Jun 10, 2022
In a series of tweets in the Greek language, Turkish President Recep Tayyip Erdoğan has directly threatened Greeks not to go too far with their stance in the Aegean Sea, otherwise “they will regret” it.
The Greek government called for national unity toward an “unpredictable” neighbour, while former Prime Minister Alexis Tsipras replied to Erdoğan in Turkish.
Meanwhile, German Chancellor Olaf Scholz is visiting Thessaloniki today to take part in the South East European Cooperation Process (SEECP), but Berlin’s mediation efforts may have little chance of succeeding.
Amid a fresh escalation in the Greek-Turkish relations following Greek Prime Minister Kyriakos Mitsotakis’ speech at the US Congress last month, Erdoğan directly threatened Greeks on Twitter in their own language.
“We warn once again Greece to be prudent, to stay away from dreams, rhetoric and actions that will lead it to results for which it will regret, as happened a century ago”, Erdoğan tweeted.
By invoking international treaties, Ankara pushes for the demilitarisation of Greek islands neighbouring Turkey, claiming that the presence of the Greek army is a threat to the country’s security.
On the other hand, Greeks claim they maintain military forces there, as, on the other side of the Aegean, Turkey has the İzmir-based “Aegean Army”.
Greeks also have bad memories from the past, as in 1974, when the Junta pulled out troops from Cyprus, Turkey invaded and occupied Cypriot territory illegally, remaining until today.
Erdoğan is also irritated by the fact that Greece is using the EU and NATO -in the latter Turkey is also a member – as a protective umbrella in its relations with Turkey. For its part, Turkey has insisted that pending issues should be resolved bilaterally.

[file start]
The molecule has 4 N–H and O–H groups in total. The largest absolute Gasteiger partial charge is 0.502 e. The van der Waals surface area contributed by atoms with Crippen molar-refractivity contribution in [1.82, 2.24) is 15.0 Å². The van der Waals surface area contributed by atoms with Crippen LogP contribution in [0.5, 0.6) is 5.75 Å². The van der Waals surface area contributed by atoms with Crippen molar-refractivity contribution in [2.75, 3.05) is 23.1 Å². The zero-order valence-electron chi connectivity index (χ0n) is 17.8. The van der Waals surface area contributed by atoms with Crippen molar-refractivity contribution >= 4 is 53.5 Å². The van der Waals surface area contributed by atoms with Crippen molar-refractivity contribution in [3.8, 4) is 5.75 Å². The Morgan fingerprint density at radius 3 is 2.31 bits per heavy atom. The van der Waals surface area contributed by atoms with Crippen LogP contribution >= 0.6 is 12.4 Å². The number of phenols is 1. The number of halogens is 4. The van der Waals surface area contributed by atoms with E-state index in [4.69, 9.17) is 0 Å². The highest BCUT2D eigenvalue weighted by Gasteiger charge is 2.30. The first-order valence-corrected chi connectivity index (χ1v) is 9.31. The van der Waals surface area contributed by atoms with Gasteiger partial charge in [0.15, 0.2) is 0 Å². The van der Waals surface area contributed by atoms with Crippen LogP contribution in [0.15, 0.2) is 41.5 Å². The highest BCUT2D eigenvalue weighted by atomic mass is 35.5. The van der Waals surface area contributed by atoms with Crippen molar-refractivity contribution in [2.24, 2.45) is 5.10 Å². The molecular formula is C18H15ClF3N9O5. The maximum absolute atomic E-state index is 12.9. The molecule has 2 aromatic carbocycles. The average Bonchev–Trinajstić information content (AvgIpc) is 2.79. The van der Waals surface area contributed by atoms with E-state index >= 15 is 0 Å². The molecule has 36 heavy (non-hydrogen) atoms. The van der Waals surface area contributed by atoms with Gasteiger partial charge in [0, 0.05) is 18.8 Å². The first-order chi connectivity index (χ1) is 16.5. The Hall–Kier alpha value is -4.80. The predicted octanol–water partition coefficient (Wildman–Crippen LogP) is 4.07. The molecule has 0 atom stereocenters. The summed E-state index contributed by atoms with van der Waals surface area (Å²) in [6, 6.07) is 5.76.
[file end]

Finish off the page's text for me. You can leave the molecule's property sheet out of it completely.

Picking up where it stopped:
“The attempt to instrumentalise NATO and third countries, involving them in the illegality of various military exercises on islands with a non-militarised regime, is just an attempt that will have a disastrous end”, Erdoğan said.
Athens reacted through the government spokespersons Yiannis Oikonomou who said, “It is known that Greek is the language of logic, freedom and law. Its native users and the western world know this very well. The tactics chosen by Turkey do not fall into any of these versions”.
Mitsotakis called for national unity toward an “unpredictable” neighbour who, according to him, “the more he is isolated the more he gets angry”.
For his part, the main opposition leader and former prime minister Alexis Tsipras tweeted in Turkish: “Greece will protect its sovereignty against any threat. So let the provocations stop, and let us return to dialogue on the basis of international law. The answer to the economic crisis we all face together is not nationalism.”
German Chancellor Olaf Scholz is visiting Thessaloniki today to take part in SEECP but Berlin’s mediation efforts may have little chance of succeeding as Erdoğan has made it clear that for him, “Mitsotakis no longer exists”.
Things are getting more complicated considering that both countries will hold elections in 2023, a year that Turkey also celebrates 100 years since the creation of the Turkish state.
In Athens, there are growing rumours that snap elections could be held as early as September, and the ruling New Democracy (EPP) wants to re-approach the “patriotic” electorate.
In addition, both countries are faced with an unprecedented economic crisis with soaring prices and inflation dealing a severe blow to their citizens’ purchasing power.
Critics suggest that an escalation at this moment may serve both sides politically, but an “accident” due to this escalation cannot be ruled out.
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